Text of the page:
air max comprar online baratas Nike is likely to cut marketing
CHICAGO Nike, one of the world’s biggest sports marketers, could send shock waves through the industry this year by cutting its marketing budget as part of a push to reduce expenses.
Nike, known globally through its endorsement deals with athletes like Tiger Woods and Kobe Bryant and European soccer clubs including Manchester United and Arsenal, signaled that it was in a cost cutting mode by saying on Tuesday that it would eliminate as many as 1,400 jobs, or 4 percent of its work force.
Even if the company reins in advertising spending, sports sponsorships and endorsement deals which is considered likely Nike would still be able to maintain its dominant position, analysts said.
“They have such penetration in their marketing budget that they can use attrition to cut off contracts,” said Robert Boland, professor of sports management at New York University. “You’ll definitely see a different allocation and you’ll definitely see some reduction. When you’re the biggest, you have the power to do that.”
Nike officials would not address specific plans but said everything was being reviewed.
“As part of restructuring our business, we’re analyzing all aspects of our costs, including sports marketing contracts, advertising and brand marketing,” said Derek Kent, a company spokesman. “There are opportunities for reductions in endorsement contracts, and we are evaluating them on a case by case basis.”
Eliminating deals with lesser athletes, teams and sporting events could result in significant savings for Nike, analysts said.
“They still want to uphold the spending on their marquee athletes,” said Tom Shaw, an analyst with Stifel Nicolaus. “But there are opportunities to cut back on the secondary and tertiary type athletes or even teams that perhaps didn’t really captivate or drive eyeballs to the brand.”
Nike spent an estimated $255 million to $260 million on sponsorships last year, up from $240 million to $245 million in 2007, according to IEG, a research firm owned by WPP Group, the advertising conglomerate.
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Nike spent $143.4 million on advertising in the first nine months of 2008, down slightly from a year earlier, when it spent almost $184 million over all, according to TNS Media Intelligence.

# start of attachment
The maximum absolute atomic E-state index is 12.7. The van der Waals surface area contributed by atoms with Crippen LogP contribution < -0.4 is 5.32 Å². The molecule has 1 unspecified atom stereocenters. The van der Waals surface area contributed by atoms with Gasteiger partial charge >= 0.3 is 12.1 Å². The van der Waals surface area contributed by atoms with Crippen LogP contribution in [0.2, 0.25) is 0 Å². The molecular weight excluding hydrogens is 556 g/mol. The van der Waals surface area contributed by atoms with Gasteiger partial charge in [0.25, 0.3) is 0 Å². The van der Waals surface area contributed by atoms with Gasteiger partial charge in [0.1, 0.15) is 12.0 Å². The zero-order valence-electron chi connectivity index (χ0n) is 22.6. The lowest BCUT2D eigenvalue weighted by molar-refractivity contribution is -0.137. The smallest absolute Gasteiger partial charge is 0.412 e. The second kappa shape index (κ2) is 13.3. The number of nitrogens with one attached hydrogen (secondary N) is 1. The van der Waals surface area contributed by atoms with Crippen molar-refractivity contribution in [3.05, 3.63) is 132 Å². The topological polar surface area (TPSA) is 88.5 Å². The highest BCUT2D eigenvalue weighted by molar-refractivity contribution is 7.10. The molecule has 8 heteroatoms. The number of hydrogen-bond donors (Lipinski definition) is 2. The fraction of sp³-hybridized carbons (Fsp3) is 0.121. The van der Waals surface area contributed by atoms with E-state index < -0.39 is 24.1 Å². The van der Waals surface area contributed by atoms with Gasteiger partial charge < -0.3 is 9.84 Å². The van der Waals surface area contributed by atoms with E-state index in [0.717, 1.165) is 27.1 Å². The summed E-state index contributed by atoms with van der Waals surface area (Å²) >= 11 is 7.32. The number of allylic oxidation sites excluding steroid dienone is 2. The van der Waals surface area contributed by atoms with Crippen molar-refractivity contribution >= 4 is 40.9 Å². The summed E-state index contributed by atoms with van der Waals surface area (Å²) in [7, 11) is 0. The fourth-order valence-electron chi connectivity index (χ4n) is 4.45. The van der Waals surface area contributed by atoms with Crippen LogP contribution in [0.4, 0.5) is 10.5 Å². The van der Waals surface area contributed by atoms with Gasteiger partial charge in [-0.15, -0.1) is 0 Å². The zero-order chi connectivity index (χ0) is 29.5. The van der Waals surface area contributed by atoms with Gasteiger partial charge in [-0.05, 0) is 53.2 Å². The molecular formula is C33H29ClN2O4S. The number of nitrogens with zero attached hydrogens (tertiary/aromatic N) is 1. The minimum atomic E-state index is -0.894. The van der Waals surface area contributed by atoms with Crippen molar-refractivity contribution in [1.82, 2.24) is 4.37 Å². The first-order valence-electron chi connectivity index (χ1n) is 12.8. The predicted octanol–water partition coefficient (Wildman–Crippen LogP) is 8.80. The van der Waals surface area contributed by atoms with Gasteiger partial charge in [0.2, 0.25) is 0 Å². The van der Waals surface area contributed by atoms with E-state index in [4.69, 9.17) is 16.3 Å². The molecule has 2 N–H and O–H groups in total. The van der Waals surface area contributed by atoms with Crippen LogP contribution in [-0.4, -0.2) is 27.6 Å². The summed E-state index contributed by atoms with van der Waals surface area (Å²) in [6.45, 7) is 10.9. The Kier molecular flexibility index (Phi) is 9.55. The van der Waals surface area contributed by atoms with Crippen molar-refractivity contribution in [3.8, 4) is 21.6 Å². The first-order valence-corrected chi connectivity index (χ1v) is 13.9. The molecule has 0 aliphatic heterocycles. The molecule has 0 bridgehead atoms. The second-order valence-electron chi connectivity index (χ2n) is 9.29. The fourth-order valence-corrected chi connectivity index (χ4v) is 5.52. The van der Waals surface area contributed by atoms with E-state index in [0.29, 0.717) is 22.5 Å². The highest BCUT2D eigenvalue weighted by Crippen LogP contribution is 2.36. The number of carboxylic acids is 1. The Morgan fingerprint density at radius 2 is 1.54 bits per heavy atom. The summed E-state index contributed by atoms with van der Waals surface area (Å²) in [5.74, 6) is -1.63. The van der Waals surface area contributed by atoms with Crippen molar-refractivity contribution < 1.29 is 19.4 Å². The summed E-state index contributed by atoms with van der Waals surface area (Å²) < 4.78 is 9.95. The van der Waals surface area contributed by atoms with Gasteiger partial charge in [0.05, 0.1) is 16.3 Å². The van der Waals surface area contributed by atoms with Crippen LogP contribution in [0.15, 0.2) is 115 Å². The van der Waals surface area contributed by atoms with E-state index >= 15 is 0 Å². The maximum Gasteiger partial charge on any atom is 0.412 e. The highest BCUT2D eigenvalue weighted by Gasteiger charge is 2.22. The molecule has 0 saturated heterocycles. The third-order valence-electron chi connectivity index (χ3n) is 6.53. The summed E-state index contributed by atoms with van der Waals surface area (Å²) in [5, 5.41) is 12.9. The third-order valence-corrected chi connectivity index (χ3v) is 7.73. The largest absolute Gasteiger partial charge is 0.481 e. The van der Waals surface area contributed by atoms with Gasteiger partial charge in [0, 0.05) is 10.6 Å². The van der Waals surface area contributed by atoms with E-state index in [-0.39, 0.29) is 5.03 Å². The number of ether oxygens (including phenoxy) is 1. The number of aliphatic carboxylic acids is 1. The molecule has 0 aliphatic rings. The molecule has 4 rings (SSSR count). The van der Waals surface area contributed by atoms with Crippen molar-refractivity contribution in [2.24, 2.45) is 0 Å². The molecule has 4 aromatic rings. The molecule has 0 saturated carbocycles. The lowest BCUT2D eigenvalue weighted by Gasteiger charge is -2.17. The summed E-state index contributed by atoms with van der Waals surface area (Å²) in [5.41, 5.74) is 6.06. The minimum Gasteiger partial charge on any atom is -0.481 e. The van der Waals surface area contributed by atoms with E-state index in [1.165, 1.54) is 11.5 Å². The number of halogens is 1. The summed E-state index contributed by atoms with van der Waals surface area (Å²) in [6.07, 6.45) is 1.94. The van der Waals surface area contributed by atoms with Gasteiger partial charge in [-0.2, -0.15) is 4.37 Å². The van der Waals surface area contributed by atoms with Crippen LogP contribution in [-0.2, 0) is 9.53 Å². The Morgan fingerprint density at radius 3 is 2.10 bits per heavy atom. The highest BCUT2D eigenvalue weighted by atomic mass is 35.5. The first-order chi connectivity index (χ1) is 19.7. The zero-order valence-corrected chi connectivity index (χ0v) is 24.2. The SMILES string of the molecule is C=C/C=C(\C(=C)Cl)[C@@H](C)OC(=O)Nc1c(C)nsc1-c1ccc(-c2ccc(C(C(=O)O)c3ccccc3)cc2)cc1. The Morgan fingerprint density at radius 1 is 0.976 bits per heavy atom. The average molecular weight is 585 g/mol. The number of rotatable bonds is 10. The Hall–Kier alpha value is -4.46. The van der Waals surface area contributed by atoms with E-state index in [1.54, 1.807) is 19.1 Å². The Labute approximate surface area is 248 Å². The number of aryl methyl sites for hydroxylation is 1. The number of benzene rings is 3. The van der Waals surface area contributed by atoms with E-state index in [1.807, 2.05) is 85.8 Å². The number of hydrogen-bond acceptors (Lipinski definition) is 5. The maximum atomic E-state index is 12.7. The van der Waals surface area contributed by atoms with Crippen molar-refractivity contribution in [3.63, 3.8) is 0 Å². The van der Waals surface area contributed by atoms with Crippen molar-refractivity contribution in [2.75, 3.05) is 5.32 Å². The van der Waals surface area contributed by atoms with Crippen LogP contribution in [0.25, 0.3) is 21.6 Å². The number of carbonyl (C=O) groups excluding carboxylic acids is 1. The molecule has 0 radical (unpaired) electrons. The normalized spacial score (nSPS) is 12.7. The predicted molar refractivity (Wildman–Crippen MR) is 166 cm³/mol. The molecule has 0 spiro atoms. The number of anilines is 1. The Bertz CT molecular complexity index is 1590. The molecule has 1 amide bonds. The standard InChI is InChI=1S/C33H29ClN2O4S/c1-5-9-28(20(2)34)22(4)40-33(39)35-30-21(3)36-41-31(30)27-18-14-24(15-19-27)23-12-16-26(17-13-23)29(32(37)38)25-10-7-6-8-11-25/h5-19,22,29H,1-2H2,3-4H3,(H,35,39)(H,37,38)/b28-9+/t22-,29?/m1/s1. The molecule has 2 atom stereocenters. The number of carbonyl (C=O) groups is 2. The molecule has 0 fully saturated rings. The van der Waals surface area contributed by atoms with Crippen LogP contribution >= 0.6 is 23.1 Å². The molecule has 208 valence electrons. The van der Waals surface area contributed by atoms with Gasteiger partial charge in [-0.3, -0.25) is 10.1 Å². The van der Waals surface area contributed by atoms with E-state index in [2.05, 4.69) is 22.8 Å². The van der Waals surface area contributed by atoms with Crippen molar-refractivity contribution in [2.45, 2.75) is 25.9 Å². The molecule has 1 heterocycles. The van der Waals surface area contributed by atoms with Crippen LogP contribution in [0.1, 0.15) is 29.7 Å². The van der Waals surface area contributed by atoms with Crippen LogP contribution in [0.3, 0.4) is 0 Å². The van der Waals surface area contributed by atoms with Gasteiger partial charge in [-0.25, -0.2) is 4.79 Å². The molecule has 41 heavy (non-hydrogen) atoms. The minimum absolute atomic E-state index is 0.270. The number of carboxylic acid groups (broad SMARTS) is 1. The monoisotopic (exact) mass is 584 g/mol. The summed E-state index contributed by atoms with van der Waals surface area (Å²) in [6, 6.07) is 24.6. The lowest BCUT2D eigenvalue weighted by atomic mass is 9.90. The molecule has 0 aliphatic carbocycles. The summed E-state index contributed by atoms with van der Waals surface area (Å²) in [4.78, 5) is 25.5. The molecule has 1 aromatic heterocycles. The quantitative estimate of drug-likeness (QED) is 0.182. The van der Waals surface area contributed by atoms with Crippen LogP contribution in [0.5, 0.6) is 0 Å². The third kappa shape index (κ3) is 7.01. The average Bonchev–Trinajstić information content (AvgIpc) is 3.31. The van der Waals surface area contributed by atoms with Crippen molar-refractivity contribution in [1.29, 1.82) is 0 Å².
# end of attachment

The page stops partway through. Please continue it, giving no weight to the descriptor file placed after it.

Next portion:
Nike surprised analysts in December by emphasizing cost tightening in a conference call after third quarter results. In the past, the company was not known for frugality.
“Nike’s sports marketing strategy looking backwards was a little bit more free spending than it will be moving forward,” said Paul Swangard, managing director of the Warsaw Sports Marketing Center, an academic arm of the University of Oregon.
Omar Saad, an analyst with Credit Suisse, wrote in a research note Wednesday that Nike was at the beginning of a longer term restructuring that would extend beyond job cuts.
“We think a story of slowing revenues will be overshadowed by Nike’s willingness and ability to cut expenses in the coming quarters,” Saad said.
Nike’s North American marketing budget, he added, is likely four times that of its rival Adidas and far above what is needed to maintain its market share.
Shaw, the Stifel Nicolaus analyst, said Nike had also started spending its marketing dollars more wisely, pointing to the use of Bryant in viral marketing, or marketing that depends on social networks, e mail messages and word of mouth.
“They’re still using their brand power and big, marquee endorsement contracts,” Shaw said. “But instead of coming up with an expensive TV campaign, they came up with something that people are watching on YouTube. It’s more bang, less buck.”